"What the f**k are you doing?" says a dwarf when I get out my sword in the tavern, neatly summarising the difference in tone between The Witcher 2 and many of its contemporaries. Polish developer CD Projekt Red has never been afraid to drop a few f-bombs in their quest for narrative diversity, and the dark fairytale setting of Andrzej Sapkowski's parent texts gives the universe enough muddy morality for it to serve as a stark contrast to the usual good/evil dichotomy we're all so very used to by now. Plus, you know, tits.

I didn't find out much about the inevitable bosom barrage in The Witcher 2 at a recent hands-on session, though I can assure you it's not from lack of trying. CD Projekt Red sheepishly admits it's not bringing back the original's sex cards, however, which had lady-crazed lothario Geralt banging his way through the land in an effort to fill a very grown-up sticker book of sexual conquests.

Instead, the small slice of the side-mission I got to encounter had Geralt tracking down a succubus demon preying on the romantic chaps of dwarven town Verden, rendered spectacularly by a new and impressive in-house engine. One of the two possible starting areas for the game's second chapter - depending on what choices you make, it's possible to complete the entire game without even seeing this major area - Verden is a far cry from the chiselled depths of Ironforge or Orzammar, instead we've got a tumbledown encampment rooted in the middle of a mountain range only accessible by a tiny, missable wooden door. It immediately reminded me of a more developed version of those Roman ruins you see in quaint little rural towns across England; slightly worn-down, gently daubed in overcast weather and geometrically basic.

After being given the quest, you're told that under no circumstances are you to desecrate the graves of the victims in a bid to sniff out some clues. I immediately decided to nip off and desecrate the graves of the victims in a bid to sniff out some clues, and looking at the bodies triggered some fantasy-land forensics, with Geralt using his knowledge of corpses to work out that the scratches and lacerations are the work of a succubus. There's also a tempting shard of something shiny sticking in his arm, but at this point you lack the required tools to pluck it out and take a further look.

Knowing this, it's a simple case of enlisting travelling poet/jack the lad Dandelion to woo the succubus by reciting a charming love poem outside her grotty wooden shack at midnight. You can use some lyrics you've picked up earlier as inspiration, or clumsily click through the various options in the right order until you've got a twee little love ballad worthy of the attentions of a demon who likes to shag dudes to death. Alternatively, you can just decide this poetry lark is more trouble than it's worth and give up on the quest entirely.

Let's say you don't, however. What then? Dandelion is enthralled by the succubus, and contemplates paying her a late night visit - or, as the game puts it, the chance to plough a demon. Controlling Dandelion himself, you can either run back to Geralt or send the poor man off to his sweaty death. Opt for the former and Geralt takes over, confronting the demon and demanding a few answers, which, in turn, kicks off another quest to discover the truth behind the situation.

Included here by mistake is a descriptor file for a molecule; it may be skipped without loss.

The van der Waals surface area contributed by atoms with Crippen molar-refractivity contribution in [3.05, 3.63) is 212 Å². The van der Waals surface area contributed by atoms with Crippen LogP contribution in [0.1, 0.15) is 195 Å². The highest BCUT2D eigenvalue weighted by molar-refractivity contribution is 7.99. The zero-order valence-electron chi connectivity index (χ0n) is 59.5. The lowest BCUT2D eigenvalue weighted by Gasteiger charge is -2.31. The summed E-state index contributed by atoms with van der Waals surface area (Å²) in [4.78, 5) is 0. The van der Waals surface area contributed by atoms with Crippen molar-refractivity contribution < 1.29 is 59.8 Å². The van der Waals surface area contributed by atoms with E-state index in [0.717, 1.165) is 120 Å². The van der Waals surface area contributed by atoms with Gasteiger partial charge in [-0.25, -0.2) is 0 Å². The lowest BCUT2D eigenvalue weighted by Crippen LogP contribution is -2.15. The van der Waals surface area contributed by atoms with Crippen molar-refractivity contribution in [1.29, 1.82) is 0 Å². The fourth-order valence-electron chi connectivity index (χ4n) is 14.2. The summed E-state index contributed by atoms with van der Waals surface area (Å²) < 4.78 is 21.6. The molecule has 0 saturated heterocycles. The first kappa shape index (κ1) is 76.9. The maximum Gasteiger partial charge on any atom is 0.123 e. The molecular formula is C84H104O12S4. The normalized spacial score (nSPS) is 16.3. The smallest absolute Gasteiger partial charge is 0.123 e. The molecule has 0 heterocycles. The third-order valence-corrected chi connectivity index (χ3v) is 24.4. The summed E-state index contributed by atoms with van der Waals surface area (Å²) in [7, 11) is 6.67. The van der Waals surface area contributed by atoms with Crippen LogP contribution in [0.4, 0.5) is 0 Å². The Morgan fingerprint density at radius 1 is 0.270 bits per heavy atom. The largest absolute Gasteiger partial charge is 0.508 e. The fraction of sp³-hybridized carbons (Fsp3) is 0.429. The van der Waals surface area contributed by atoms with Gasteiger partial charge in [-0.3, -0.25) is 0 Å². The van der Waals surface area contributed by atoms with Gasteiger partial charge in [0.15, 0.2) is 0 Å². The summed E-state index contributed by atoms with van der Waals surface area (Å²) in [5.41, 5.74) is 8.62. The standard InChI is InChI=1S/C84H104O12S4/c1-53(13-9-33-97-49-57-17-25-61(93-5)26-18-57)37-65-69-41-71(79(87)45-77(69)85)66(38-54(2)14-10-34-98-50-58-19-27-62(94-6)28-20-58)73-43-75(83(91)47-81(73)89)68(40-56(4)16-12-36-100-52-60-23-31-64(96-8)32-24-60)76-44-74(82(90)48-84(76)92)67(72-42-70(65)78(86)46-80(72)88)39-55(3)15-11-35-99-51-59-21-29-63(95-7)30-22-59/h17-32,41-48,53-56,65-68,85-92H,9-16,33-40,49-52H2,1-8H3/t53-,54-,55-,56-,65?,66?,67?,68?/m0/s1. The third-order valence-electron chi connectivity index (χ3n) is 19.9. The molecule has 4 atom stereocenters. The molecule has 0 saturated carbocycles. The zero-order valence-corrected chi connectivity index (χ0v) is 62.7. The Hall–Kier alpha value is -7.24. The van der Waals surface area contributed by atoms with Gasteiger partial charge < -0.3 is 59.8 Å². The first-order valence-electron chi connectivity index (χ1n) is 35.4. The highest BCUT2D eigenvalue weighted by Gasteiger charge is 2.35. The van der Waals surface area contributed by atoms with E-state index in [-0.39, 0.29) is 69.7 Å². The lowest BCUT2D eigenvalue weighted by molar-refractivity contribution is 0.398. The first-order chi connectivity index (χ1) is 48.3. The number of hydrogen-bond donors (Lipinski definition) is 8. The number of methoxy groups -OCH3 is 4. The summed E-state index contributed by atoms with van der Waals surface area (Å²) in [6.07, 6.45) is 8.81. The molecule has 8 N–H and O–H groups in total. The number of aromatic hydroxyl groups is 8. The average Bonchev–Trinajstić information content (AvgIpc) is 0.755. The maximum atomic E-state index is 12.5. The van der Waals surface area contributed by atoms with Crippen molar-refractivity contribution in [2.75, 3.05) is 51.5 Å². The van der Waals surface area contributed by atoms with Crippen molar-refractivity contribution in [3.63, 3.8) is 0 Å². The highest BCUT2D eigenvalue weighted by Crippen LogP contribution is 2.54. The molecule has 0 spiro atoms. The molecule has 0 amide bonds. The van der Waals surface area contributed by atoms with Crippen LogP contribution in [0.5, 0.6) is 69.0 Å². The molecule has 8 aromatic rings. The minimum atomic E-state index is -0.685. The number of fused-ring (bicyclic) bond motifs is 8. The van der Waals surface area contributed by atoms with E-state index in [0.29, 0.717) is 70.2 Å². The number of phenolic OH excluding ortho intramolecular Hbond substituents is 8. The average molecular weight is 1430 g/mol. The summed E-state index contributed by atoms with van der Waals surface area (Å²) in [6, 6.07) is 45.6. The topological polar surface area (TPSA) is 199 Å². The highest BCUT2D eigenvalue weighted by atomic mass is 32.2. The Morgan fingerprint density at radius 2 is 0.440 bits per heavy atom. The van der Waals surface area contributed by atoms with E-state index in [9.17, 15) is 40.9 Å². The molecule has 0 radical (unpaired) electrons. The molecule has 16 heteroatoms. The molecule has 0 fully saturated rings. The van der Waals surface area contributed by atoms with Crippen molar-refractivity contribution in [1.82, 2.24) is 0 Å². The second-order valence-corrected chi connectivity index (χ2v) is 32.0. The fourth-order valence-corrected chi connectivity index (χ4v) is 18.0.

There's a definite charm in the game's unrivalled sprawl, and these clusters of overlapping, intertwining paths will inevitably trigger an aneurysm in anyone who does their best to visit and explore every single nook and cranny. The genre might be trending towards more streamlined gameplay experiences - look at how Fable's scope has been dramatically reduced over three iterations, for instance - but it's refreshing to see a game where even basic side missions have multiple outcomes, and the whole package is of a vision so gargantuan it's physically impossible to see everything on offer.

This demo had few opportunities to test out combat, but from the odd scuffles against wraiths, goblins and Kaedwen knights it's clear the sequel hasn't so much refined the brawling as changed it entirely. Weak and heavy sword attacks are mapped to left and right mouse buttons, and standard melee attacks now flow gracefully into one another, provided you're not interrupted by getting twonked with an enemy blade. Combat is clearly more about action rather than timing, and Geralt's impressive finishing moves are still as brutal as they were in the original.

I found myself having problems when encountering packs of enemies, mind, and plucking out particular targets from the rabble all too often felt like an impossible dream. For that reason I favoured magical attacks which affected whole groups rather than specific opponents, but more often than not some tactful melee bashing got me through everything other than one particular fight with a massive spider who slaughtered me in about three seconds.

The whole game works with a 360 controller out of the box, too, which suggests a potential glimpse into the future direction of the studio.

Even from this very brief exposure, The Witcher 2 strikes me as a far more confident game than the original - CD Projekt Red's sophomore effort feels like a mature sequel to an adolescent original. 2011 looks set to be a great year for the fantasy RPG, but I can't think of any I'd rather be playing over this.

The Witcher 2: Assassins of Kings will be released for PC on May 17 2011.